Plastic Packaging Is Good for the Planet

Shrink labels for bottles

Plastic packaging has gotten a bad name over the last few decades. Environmentalists relish in hating them and speak often of the harm they are doing to our planet and the creatures that live here. The truth is not so clear cut and advances have been made to drastically improve it and reduce any negative impact on the environment and help people live longer. New developments such as new packaging sleeves and pouches for food storage can be very beneficial to the environment.

Consider these facts. Most Americans recycle their plastic bottles, nearly 94% live in a place where that is available to them. Nearly 10 gallons of a liquid, such as life saving water, can be delivered in a flexible plastic container that weighs only 1.5 pounds. It would take more than three pounds of aluminum to do the same job.

Plastic products have a long life expectancy than many other products. The combination of their weight and durability make them nearly perfect for people who have to walk five miles each way to get fresh water. Nearly 783 million people do not currently have access to clean, non-contaminated water. This causes between six and eight million deaths a year, many in children. Diarrhea kills more children under five that HIV, malaria and TB combined. Flexible plastic products can help these people transport more water to their families and prevent some of that suffering.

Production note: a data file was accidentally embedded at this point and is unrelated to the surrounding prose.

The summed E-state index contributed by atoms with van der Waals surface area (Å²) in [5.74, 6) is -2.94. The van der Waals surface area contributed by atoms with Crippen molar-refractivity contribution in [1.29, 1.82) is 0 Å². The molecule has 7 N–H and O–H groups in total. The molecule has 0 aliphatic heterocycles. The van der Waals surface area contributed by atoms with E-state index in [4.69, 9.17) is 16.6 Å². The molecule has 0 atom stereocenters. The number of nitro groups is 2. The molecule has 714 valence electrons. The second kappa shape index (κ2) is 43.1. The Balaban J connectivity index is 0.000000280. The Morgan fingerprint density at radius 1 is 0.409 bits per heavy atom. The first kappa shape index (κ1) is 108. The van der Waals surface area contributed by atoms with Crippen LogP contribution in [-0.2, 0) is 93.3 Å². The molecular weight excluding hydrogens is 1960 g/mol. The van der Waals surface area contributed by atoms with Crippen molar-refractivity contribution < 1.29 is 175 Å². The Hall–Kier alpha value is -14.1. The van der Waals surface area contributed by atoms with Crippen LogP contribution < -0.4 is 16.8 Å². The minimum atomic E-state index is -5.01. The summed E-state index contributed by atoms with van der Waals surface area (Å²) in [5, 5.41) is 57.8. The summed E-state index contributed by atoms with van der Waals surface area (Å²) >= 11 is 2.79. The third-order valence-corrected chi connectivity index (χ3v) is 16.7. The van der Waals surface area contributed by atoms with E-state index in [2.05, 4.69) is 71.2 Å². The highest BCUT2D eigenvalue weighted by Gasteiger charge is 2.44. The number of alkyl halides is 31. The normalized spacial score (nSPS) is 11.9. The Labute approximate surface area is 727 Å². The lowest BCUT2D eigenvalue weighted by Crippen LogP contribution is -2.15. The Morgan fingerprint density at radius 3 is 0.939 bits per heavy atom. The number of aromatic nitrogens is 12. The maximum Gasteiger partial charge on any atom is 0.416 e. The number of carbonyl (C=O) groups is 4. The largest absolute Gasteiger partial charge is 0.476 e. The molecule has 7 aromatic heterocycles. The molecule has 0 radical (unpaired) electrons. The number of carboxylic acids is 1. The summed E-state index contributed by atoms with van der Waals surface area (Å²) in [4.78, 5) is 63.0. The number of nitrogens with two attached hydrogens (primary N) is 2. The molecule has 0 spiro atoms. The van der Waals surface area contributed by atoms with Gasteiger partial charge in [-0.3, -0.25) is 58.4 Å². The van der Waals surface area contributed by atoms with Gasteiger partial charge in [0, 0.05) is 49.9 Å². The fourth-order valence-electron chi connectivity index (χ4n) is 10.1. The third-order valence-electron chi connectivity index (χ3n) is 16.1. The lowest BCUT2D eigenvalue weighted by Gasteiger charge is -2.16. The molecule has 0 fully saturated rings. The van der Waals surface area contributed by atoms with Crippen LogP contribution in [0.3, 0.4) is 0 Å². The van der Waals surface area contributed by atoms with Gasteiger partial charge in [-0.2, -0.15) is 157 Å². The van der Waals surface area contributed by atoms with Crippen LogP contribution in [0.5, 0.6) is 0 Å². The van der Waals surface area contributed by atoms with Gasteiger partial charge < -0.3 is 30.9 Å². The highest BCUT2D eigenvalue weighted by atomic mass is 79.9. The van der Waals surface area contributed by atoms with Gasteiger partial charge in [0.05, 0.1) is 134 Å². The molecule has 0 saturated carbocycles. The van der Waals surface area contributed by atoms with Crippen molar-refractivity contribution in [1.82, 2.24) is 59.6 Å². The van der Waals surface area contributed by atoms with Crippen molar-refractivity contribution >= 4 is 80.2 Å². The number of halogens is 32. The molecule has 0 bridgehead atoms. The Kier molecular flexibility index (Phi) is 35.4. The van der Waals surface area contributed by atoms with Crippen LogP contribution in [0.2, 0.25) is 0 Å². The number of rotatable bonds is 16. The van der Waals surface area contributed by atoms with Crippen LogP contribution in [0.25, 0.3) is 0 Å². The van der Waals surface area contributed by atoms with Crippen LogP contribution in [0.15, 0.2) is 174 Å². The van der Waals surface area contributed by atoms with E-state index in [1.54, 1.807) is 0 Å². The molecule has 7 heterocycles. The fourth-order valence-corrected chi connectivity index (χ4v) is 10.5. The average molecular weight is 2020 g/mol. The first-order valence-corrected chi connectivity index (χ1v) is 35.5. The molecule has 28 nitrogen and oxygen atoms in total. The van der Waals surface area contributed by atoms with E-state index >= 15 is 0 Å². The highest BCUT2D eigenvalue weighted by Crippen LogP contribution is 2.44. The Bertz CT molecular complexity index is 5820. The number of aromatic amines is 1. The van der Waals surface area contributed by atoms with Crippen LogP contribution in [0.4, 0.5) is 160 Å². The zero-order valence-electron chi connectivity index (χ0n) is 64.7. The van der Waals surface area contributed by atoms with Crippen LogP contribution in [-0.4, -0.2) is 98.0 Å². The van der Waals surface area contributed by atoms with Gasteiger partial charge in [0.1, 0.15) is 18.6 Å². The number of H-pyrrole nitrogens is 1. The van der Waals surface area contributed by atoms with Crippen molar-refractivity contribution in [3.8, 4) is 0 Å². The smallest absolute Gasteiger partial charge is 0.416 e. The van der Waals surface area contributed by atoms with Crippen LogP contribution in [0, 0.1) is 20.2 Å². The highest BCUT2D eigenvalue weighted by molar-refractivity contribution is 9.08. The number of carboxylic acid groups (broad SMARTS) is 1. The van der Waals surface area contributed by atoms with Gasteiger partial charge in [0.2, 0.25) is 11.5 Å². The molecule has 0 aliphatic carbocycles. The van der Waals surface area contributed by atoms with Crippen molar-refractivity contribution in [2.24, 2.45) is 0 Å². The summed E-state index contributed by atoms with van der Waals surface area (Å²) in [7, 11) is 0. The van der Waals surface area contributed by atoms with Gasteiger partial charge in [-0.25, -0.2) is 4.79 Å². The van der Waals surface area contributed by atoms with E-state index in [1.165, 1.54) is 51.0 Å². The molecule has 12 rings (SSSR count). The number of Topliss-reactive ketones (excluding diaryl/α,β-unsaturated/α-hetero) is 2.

In terms of the environment, one of the leading causes of methane release is food waste. Americans waste nearly a quarter of the food they buy. When it ends up in a landfill, it produces the methane. One of the main causes of food waste is contamination. Lighter flexible plastic food packaging prevents this and lowers the amount of food waste by as much as 1.7 pounds. Storing soon in plastic pouches reduces and with flexible packaging sleeves can lower the chance of food contamination. Flexible packaging sleeves such as tamper evident bands with a food or beverage cut down on that further.

Another cause of food waste is spoilage. Beef, for instance, will last much longer in a plastic package than a paper bag. There are new flexible packaging products that can keep a food like that refrigerated for as much as a few weeks. If you think about the amount of CO2 that is produced by beef production and that people toss as much as 8 million cows away because the meat spoiled, reducing meal waste is another very good benefit to using plastic. Using these products that extend the lifespan of food we transport can help feed many more people, stretching our planet’s resources farther and further reducing damage to the environment.

Plastic packaging and products are often viewed as unnatural and it has been thought that their proliferation is really the problem. If you look at the new products and compare how much they weigh and can carry with other materials, you see that you can carry a lot more, using a lot less if you use plastic packaging. That means less waste in landfills. The added bonus is it also means less food waste in landfills and less methane to heat up the atmosphere.